SIFF 2010 – Week Two
June 7, 2010

Maria Tomchick

Here’s a few of the better feature films I’ve seen at the Seattle International Film Festival this year:

Crab Trap – a fine little film set in an Afro-Colombian community on the coast. Having just won an electrical hook-up from the Colombian government, the residents find themselves fighting a white developer who wants to turn their beach into a tourist resort. Meanwhile, another outsider, who wants to hire a boat to sneak him out of the country, finds himself caught like a crab in a trap because all the local fishermen have taken their boats far out from shore in search of an ever-dwindling supply of fish. A beautiful film with its own leisurely pace.

Southern District – Set in a wealthy household in the Bolivian capital, this film was remarkable for the director’s use of long, single-scene shots that pan away from the characters to show the house and all its rich possessions. The house eventually becomes the main character of the film. Few films have done a better job of showing how wealth can so effectively create tensions with a family while isolating it from the rest of the world, and even the lower-class servants who also inhabit the house.

Winter’s Bone – A 17-year-old girl is the head of her Ozark mountain family, since her mother’s mental breakdown and her father’s arrest for cooking methamphetamines. Her father puts the house up for his bond to get out of jail and promptly disappears under mysterious circumstances. Not convinced that he disappeared on his own, the daughter goes in search of him. Her search reveals hidden, disturbing secrets about her rural community. This film deserves a wide release, but don’t hold your breath. Look for it on DVD.

Cell 211 – winner of Spain’s Goya Awards, this film is intense, violent, but also contains a critical look at the brutality of prison life. The main character is a prison guard starting his first day of work who gets caught in a prison riot and is forced to pretend he’s an inmate to survive. Eventually, he comes to sympathize with the prisoners.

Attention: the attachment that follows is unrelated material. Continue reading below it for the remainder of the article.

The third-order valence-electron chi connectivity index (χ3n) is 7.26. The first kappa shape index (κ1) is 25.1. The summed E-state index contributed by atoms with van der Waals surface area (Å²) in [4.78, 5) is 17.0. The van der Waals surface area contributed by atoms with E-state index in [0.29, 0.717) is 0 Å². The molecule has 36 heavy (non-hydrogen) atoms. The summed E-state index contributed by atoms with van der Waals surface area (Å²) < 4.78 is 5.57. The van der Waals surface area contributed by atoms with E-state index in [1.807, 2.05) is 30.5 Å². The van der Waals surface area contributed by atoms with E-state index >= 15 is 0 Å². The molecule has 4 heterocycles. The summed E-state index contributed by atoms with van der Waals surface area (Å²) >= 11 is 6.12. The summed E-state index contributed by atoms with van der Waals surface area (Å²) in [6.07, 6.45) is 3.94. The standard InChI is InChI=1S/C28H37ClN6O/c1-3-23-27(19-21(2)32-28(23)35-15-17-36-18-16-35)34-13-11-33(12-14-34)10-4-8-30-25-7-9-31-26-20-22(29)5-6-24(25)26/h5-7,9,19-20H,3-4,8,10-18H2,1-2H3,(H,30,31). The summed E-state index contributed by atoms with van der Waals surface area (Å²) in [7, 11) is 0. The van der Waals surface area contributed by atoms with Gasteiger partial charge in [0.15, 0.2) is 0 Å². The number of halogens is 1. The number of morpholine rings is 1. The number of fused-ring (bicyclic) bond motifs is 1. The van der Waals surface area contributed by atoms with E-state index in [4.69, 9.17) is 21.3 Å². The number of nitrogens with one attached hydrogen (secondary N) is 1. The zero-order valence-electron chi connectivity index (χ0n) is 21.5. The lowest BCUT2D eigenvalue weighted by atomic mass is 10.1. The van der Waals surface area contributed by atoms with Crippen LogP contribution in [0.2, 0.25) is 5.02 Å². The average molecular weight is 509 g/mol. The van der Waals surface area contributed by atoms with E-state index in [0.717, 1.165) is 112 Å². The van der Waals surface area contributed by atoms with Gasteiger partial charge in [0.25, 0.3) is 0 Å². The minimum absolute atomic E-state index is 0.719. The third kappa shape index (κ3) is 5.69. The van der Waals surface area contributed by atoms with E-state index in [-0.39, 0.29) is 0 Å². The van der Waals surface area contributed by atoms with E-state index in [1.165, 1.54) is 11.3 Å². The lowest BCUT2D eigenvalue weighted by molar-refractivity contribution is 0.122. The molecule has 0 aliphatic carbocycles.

And these three documentaries were outstanding:

American Faust: From Condi to Neo-Condi – This film was a fascinating look at who Condoleeza Rice really is and what motivates her. Many folks have been perplexed by how an intelligent, African-American woman could become involved with the Bush neo-cons. This film shows you how.

The Two Horses of Genghis Khan – I found this film particularly moving, maybe because I’ve been reading about the Chinese government’s efforts to suppress its 50 minority populations. Two Horses follows the travels of a Mongolian songwriter and singer who goes in search of the lyrics of a traditional Mongolian song her grandmother used to sing to her. With beautiful cinematography and lots of Mongolian music, it reveals that the Cultural Revolution is far from over.

The Tillman Story – Far better than I expected it to be, this film tells the story of Pat Tillman, the major league football player who gave up a multi-million-dollar career to enlist in the army after 9-11. Expecting to fight in Afghanistan, he was shocked and disillusioned to find himself deployed to Iraq. It tells the story of how the Pentagon and Bush administration used his death for propaganda purposes, and how his family eventually found out the truth.

The film festival continues through Sunday, June 13th, and I hope to see at least six more films. I hope they’re as good as the ones I’ve seen so far.